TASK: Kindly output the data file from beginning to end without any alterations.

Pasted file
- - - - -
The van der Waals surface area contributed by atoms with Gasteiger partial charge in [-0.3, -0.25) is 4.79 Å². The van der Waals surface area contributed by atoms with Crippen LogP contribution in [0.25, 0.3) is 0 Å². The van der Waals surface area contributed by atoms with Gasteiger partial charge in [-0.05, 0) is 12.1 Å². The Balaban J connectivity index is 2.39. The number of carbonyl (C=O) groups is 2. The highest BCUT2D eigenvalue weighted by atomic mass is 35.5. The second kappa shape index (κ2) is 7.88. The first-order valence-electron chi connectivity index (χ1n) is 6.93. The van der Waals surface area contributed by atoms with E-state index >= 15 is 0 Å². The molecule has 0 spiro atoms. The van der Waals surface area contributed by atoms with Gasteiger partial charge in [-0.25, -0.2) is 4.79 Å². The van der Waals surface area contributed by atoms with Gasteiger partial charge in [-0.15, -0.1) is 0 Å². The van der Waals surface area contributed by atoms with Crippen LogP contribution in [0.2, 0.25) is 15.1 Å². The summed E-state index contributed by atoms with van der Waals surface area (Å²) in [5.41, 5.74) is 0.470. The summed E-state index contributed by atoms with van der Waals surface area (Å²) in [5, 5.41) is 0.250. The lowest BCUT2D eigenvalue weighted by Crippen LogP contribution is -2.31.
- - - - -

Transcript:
The van der Waals surface area contributed by atoms with Gasteiger partial charge in [-0.3, -0.25) is 4.79 Å². The van der Waals surface area contributed by atoms with Crippen LogP contribution in [0.25, 0.3) is 0 Å². The van der Waals surface area contributed by atoms with Gasteiger partial charge in [-0.05, 0) is 12.1 Å². The Balaban J connectivity index is 2.39. The number of carbonyl (C=O) groups is 2. The highest BCUT2D eigenvalue weighted by atomic mass is 35.5. The second kappa shape index (κ2) is 7.88. The first-order valence-electron chi connectivity index (χ1n) is 6.93. The van der Waals surface area contributed by atoms with E-state index >= 15 is 0 Å². The molecule has 0 spiro atoms. The van der Waals surface area contributed by atoms with Gasteiger partial charge in [-0.25, -0.2) is 4.79 Å². The van der Waals surface area contributed by atoms with Gasteiger partial charge in [-0.15, -0.1) is 0 Å². The van der Waals surface area contributed by atoms with Crippen LogP contribution in [0.2, 0.25) is 15.1 Å². The summed E-state index contributed by atoms with van der Waals surface area (Å²) in [5.41, 5.74) is 0.470. The summed E-state index contributed by atoms with van der Waals surface area (Å²) in [5, 5.41) is 0.250. The lowest BCUT2D eigenvalue weighted by Crippen LogP contribution is -2.31.